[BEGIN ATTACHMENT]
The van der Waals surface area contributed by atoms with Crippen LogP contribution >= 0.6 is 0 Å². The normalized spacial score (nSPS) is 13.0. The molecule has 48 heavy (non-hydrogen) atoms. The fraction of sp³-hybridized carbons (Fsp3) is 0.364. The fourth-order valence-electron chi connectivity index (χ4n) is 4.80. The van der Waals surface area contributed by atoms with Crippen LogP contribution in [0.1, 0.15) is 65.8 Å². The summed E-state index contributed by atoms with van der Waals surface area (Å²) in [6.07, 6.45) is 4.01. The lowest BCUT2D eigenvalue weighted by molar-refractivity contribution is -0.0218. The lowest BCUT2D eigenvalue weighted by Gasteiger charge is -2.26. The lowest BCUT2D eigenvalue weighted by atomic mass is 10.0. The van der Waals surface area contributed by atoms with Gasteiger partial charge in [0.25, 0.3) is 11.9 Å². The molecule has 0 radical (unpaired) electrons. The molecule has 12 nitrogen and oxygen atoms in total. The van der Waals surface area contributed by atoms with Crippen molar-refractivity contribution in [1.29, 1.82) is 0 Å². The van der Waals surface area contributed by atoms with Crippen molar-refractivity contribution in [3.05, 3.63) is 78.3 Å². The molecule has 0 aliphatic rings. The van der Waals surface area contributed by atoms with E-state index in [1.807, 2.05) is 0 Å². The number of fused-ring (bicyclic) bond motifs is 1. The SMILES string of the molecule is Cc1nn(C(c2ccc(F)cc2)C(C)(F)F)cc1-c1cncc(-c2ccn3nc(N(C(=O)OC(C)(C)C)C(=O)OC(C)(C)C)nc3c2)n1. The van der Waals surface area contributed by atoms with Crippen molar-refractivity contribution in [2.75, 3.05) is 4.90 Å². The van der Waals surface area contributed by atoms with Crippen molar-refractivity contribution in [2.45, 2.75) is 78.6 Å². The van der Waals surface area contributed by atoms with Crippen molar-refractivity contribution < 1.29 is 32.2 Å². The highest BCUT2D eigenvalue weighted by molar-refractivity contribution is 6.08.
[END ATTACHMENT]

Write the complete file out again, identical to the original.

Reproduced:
The van der Waals surface area contributed by atoms with Crippen LogP contribution >= 0.6 is 0 Å². The normalized spacial score (nSPS) is 13.0. The molecule has 48 heavy (non-hydrogen) atoms. The fraction of sp³-hybridized carbons (Fsp3) is 0.364. The fourth-order valence-electron chi connectivity index (χ4n) is 4.80. The van der Waals surface area contributed by atoms with Crippen LogP contribution in [0.1, 0.15) is 65.8 Å². The summed E-state index contributed by atoms with van der Waals surface area (Å²) in [6.07, 6.45) is 4.01. The lowest BCUT2D eigenvalue weighted by molar-refractivity contribution is -0.0218. The lowest BCUT2D eigenvalue weighted by Gasteiger charge is -2.26. The lowest BCUT2D eigenvalue weighted by atomic mass is 10.0. The van der Waals surface area contributed by atoms with Gasteiger partial charge in [0.25, 0.3) is 11.9 Å². The molecule has 0 radical (unpaired) electrons. The molecule has 12 nitrogen and oxygen atoms in total. The van der Waals surface area contributed by atoms with Crippen molar-refractivity contribution in [1.29, 1.82) is 0 Å². The van der Waals surface area contributed by atoms with Crippen molar-refractivity contribution in [3.05, 3.63) is 78.3 Å². The molecule has 0 aliphatic rings. The van der Waals surface area contributed by atoms with E-state index in [1.807, 2.05) is 0 Å². The number of fused-ring (bicyclic) bond motifs is 1. The SMILES string of the molecule is Cc1nn(C(c2ccc(F)cc2)C(C)(F)F)cc1-c1cncc(-c2ccn3nc(N(C(=O)OC(C)(C)C)C(=O)OC(C)(C)C)nc3c2)n1. The van der Waals surface area contributed by atoms with Crippen molar-refractivity contribution in [2.75, 3.05) is 4.90 Å². The van der Waals surface area contributed by atoms with Crippen molar-refractivity contribution in [2.45, 2.75) is 78.6 Å². The van der Waals surface area contributed by atoms with Crippen molar-refractivity contribution < 1.29 is 32.2 Å². The highest BCUT2D eigenvalue weighted by molar-refractivity contribution is 6.08.